Young, low-income, minority women respond favorably to a “virtual patient advocate” that talks to them in plain English in a conversational, non-confrontational manner about birth control and other “preconception planning” issues, preliminary testing of the technology shows. Some even prefer the avatar to an actual physician, according to an article in the American Journal of Health Promotion.
The study, conducted at Boston Medical Center using technology developed at nearby Northeastern University, asked 24 African-American women between the ages of 15 and 25 to interact with a virtual character named Gabby to screen them for risks of unintended and dangerous pregnancies. Questions address issues as diverse as family planning, whether people have diabetes or other medical conditions that could affect the risk of birth defects, exposure to teratogens – substances that can cause developmental disorders – and preventive measures sexually active women can take.
Minority and low-income communities tend to have higher incidences of unplanned pregnancies and of maternal and infant mortality, the researchers say, citing earlier studies.
The Gabby system, created by Timothy Bickmore, a computer science professor at Northeastern, speaks in simple, conversational language. Users respond by clicking buttons on the screen specific to each question, and Gabby provides further dialog based on each response. “She’ll talk to you as long as you want,” lead author Dr. Paula Gardiner, a family physician at Boston Medical Center and a faculty member at Boston University School of Medicine, explains.
Gabby also educates users about unhealthy behavior and helps women create to-do lists for mitigating risks through lifestyle changes. “She’s helping you set goals,” Gardiner says.
“She lets you set the goals and she reinforces the goal settings,” Gardiner continues. “In that sense, she’s like a coach.”
Bickmore, who has focused his career on relational agents, tools that enable people to develop social and emotional attachments with computerized figures, employs motivational interviewing, a psychological technique that helps people understand unhealthy behaviors and take steps to change their habits, according to Gardiner.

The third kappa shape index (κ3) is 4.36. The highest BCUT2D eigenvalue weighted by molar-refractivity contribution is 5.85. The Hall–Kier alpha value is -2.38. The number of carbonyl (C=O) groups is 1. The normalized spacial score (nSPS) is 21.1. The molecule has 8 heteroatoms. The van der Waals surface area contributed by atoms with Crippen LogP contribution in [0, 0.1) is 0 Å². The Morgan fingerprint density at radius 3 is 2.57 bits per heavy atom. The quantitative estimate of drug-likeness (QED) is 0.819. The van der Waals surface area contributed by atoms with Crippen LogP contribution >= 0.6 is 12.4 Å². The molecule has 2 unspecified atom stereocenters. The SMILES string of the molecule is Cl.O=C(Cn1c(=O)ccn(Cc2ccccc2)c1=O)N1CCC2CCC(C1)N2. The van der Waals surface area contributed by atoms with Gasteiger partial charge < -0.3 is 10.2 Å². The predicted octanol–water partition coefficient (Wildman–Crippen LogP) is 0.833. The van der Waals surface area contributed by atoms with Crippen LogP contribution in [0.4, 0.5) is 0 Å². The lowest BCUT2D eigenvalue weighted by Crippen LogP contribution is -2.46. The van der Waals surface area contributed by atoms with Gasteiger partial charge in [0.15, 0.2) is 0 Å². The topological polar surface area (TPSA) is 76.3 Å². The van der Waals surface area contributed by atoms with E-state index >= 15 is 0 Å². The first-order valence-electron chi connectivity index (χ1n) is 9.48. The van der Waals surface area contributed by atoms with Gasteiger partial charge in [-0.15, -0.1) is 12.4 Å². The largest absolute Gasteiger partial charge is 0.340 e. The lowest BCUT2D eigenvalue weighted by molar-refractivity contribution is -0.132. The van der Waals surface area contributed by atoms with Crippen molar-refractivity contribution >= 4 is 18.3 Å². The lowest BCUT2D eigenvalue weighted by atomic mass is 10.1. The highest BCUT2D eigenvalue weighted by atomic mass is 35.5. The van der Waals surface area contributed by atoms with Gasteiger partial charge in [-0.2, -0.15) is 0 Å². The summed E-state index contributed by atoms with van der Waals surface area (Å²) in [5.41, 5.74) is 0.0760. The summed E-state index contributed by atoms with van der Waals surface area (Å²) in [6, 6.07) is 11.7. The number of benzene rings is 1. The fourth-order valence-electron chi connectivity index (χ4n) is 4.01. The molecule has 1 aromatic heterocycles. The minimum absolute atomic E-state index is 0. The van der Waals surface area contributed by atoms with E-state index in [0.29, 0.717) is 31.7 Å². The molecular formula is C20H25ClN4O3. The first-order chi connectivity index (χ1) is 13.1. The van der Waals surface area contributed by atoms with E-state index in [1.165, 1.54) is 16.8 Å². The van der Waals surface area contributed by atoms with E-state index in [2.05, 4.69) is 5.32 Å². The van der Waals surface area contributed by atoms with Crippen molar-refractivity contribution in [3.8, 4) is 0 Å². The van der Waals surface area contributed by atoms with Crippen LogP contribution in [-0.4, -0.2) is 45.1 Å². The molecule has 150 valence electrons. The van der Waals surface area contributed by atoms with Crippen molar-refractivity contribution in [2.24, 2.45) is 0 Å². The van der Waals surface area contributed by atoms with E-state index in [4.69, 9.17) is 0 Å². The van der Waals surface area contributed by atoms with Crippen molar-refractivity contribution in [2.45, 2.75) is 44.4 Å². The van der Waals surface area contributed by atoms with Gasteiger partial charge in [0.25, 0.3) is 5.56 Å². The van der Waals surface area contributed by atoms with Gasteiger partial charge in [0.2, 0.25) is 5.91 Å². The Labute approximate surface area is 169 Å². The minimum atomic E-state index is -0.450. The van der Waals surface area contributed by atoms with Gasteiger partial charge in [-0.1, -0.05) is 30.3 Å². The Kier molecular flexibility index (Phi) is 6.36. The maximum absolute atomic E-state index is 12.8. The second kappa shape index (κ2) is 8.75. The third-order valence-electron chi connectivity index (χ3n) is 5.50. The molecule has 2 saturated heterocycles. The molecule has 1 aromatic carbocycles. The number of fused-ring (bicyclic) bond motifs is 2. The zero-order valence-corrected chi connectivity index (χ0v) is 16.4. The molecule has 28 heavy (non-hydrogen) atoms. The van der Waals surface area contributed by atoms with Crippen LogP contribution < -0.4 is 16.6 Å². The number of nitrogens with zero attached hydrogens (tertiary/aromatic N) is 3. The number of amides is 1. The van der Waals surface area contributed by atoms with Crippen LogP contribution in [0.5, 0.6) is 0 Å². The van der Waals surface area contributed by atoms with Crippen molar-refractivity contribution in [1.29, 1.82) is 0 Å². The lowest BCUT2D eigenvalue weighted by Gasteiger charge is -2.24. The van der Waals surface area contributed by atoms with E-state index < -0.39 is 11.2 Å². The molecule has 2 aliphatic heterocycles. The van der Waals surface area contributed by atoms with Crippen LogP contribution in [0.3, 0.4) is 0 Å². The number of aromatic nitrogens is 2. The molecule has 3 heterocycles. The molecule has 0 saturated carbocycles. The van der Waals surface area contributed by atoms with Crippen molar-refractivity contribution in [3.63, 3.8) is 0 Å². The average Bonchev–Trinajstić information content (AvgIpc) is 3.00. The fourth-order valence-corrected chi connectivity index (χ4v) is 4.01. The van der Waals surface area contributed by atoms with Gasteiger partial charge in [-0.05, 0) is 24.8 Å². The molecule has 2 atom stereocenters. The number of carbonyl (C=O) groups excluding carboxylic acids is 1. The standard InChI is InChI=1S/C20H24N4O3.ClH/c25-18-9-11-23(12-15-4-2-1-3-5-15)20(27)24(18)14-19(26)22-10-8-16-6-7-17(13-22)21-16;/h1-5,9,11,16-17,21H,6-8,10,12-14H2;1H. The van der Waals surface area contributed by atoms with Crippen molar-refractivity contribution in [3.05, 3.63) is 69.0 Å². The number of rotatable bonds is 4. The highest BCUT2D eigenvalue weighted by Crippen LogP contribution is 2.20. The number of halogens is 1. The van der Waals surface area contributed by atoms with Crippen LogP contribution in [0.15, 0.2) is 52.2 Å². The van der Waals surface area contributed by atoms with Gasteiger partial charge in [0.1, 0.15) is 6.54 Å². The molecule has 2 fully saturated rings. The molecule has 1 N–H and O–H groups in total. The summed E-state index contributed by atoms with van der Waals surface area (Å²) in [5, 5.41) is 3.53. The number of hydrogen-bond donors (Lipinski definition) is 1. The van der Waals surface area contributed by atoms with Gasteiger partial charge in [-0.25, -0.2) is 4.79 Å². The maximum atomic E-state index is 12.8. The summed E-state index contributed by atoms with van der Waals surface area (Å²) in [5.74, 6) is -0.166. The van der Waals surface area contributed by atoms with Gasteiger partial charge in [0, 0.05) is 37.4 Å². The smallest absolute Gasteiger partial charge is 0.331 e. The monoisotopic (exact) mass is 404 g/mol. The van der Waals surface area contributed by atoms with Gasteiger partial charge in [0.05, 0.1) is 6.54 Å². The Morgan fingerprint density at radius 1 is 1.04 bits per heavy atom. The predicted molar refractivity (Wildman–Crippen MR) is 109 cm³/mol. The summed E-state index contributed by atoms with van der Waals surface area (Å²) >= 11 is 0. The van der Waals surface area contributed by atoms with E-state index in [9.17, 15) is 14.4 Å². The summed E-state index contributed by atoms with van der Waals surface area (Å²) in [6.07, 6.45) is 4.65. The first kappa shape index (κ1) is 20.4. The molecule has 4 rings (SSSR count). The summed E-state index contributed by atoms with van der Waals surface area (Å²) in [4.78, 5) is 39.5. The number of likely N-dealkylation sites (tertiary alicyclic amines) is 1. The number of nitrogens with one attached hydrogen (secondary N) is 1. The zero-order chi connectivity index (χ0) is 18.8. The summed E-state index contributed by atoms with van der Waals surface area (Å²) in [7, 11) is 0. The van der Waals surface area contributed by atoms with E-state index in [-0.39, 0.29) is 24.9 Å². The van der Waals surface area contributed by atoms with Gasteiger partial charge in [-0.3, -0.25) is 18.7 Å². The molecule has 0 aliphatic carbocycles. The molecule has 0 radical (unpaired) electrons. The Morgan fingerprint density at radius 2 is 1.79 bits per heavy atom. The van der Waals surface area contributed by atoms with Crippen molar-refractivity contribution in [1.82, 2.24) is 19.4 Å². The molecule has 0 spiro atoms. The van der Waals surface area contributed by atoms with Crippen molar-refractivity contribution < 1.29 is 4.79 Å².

The 24 participants in the two-month pilot covered in the American Journal of Health Promotion reported an average of 23 preconception risks each, according to the study. At the end of the two months, the women addressed and/or resolved 83 percent of risks added to their personal to-do lists. “Therefore, Gabby was effective in helping those who were contemplating behavior change to move forward and take action,” says the paper.
Some of those who participated said they liked the fact Gabby had the persona of a young African-American woman they could relate to, according to the journal article, even though the voice sounds more computer-generated than human. “All of her dialog is written in a culturally sensitive way,” Gardiner says.
Gardiner reports being surprised at the positive response to the system, including the finding that some people actually would rather talk to the virtual advocate than to a real person. “Is it the simple words? The anonymity? Or is it this generation has grown up with technology?” Gardiner wonders aloud. “Maybe it’s all of it.”
Gabby is a way of relating to a generation that grew up on technology, including some people who never knew a world without the Internet, according to Gardiner. “It’s a way of meeting them where they are now,” she says. The system helps build community, as users can e-mail friends to invite them to join.
Further research will attempt to uncover the reasons. Grants from the U.S. Agency for Healthcare Research and Quality (AHRQ), the Health Resources and Services Administration (HRSA) and the National Institutes of Health (NIH) funded the initial study, and the NIH grant will allow the Boston team to extend the research for five years, Gardiner says. She already is recruiting 100 subjects to determine whether preconception care from Gabby can lower risk factors over a six-month period.
Additional work will include more qualitative research, including focus groups and one-on-one interviews, to find out why people like the virtual patient advocate, she adds.
For more, watch this brief video demonstration of the Gabby system.
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